The Woodlands Gobble Wobble: An adventure in urban running and wild turkeys.

Toribird here, to remind you that along with hot cider, first frosts, and colorful trees, another fall tradition not to be missed is the Woodlands Gobble Wobble 5k this Saturday November 3rd at 10:00AM! Come run to support your favorite urban cemetery while enjoying the scenic and historic grounds! Register in advance, or on race day starting at 9:00AM.

“Gobble Wobble” is a cute name because of the tradition of eating turkey on Thanksgiving, but did you know that  Wild Turkeys have been seen right here at the Woodlands, in addition to many other places in Philly?

Wild Turkeys are native to North America, and rather widespread. They usually like to hang out in fields near forest edges or in laws with several trees. They seem to be happy to live near people, though they also inhabit very rural areas. Unlike their domestic relatives, Wild Turkeys can fly. They usually prefer to walk, however, flying up to trees only to roost at night. 

The Woodlands is not the most reliable place for turkeys, though they have been spotted here a few times in past years. If you're just not having any luck, however, try Bartrams Garden, another urban jewel.

Wild Turkey photo by Toribird

Wild Turkey photo by Toribird

Birding at The Woodlands: You Never Know What You'll See!

This is especially true as right now is prime time for migration! All kinds of birds, from eagles to songbirds, are crossing continents, some by day, some by night. Some make shorter journeys, not leaving the country, yet others will travel all the way to Argentina! Some birds, like the Northern Rough-winged Swallow will leave the Northeast for now, and others, like the White-throated Sparrow will join us for the winter.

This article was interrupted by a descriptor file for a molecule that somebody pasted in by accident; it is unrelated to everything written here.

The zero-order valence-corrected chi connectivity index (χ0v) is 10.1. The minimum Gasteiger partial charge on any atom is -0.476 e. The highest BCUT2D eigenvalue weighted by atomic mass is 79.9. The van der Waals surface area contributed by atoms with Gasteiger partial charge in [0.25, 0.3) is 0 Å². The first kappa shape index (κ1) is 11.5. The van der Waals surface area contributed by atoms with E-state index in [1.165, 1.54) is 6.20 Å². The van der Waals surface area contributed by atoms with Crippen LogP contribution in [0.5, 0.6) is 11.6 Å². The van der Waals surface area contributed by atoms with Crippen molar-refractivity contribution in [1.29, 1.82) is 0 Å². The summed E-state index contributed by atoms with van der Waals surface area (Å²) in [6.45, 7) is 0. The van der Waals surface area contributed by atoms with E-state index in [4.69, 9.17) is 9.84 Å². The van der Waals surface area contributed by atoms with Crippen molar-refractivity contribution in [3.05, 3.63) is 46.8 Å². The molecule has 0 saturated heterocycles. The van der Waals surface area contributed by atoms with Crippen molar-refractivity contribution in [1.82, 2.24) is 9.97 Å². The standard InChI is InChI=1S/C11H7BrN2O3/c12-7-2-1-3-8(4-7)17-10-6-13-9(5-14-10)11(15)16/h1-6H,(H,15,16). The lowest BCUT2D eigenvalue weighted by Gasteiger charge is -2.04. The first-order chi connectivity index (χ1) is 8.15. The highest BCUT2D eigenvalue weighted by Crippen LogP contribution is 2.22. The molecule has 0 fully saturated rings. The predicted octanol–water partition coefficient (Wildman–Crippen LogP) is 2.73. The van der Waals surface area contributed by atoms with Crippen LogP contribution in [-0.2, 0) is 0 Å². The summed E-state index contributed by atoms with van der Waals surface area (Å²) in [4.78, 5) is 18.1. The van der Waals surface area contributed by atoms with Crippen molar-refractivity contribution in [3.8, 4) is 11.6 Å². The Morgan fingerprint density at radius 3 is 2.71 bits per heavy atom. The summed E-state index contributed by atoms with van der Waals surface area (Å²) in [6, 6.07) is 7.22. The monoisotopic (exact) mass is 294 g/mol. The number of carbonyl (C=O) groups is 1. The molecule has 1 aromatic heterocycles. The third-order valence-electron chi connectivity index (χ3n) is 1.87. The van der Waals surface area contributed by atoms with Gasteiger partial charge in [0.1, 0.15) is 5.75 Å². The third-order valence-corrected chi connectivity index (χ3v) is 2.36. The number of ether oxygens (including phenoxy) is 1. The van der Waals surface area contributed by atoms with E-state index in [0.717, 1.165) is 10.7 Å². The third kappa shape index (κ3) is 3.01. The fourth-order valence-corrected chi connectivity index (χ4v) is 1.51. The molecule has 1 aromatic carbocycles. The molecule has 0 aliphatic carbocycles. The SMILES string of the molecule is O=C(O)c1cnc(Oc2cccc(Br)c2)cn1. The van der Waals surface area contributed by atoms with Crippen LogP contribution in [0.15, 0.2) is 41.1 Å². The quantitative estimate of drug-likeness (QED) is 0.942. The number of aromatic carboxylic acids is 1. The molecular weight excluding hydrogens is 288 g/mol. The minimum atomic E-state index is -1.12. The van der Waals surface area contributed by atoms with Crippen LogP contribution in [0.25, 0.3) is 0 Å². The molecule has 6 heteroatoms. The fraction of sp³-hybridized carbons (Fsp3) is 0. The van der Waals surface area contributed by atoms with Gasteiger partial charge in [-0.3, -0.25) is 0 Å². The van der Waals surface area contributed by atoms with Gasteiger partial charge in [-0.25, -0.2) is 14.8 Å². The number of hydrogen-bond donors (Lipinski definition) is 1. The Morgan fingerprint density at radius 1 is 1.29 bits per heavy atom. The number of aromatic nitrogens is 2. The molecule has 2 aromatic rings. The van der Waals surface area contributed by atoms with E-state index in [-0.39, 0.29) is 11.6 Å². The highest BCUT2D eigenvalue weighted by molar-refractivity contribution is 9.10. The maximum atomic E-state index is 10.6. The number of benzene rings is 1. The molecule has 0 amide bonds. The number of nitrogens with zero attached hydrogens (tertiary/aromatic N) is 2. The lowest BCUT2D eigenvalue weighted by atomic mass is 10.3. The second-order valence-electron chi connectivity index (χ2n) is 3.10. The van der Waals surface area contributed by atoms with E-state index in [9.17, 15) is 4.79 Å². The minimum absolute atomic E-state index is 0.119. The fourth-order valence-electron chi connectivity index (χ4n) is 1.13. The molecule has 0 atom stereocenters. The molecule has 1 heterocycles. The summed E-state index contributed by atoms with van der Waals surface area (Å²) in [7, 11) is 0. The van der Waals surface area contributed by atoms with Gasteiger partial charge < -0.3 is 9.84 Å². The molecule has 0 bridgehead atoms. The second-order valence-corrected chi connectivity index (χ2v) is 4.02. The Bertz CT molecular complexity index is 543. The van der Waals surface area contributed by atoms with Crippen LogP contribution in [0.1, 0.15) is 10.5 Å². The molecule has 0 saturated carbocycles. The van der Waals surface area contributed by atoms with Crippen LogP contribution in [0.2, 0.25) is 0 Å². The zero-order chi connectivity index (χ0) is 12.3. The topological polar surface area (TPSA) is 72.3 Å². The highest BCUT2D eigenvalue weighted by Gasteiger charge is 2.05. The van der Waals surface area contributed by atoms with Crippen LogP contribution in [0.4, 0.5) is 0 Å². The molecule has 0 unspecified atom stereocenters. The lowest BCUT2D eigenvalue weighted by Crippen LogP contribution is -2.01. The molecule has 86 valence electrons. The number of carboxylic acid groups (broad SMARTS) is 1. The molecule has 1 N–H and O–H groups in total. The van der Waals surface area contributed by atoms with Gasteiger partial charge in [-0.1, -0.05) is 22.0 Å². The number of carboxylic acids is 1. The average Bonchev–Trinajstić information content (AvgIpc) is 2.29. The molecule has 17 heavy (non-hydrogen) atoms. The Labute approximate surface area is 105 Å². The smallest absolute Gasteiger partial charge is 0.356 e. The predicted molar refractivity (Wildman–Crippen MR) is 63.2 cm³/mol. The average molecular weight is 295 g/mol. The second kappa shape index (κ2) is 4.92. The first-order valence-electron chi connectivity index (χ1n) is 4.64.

This same Red-tailed Hawk is shown in the video later in the blog. Photo taken at the Woodlands by Toribird.

This same Red-tailed Hawk is shown in the video later in the blog. Photo taken at the Woodlands by Toribird.

Many warblers are currently on the move. However, they can be a real challenge to identify in the fall as almost all have changed from their bright spring colors to drab, olive-green plumage with significantly less variation between species. However, two warblers that are still easy to recognize are the Black-throated Blue and Black-and-White Warblers. These little birds are passing through Philly on their way South. Both are conveniently well-described by their names: the male Black-throated Blue Warbler has a steely-blue back, a black throat and mask, and white underparts.  Black-and-White Warblers are simply striped black and white. They like to act like little woodpeckers, crawling vertically on trees.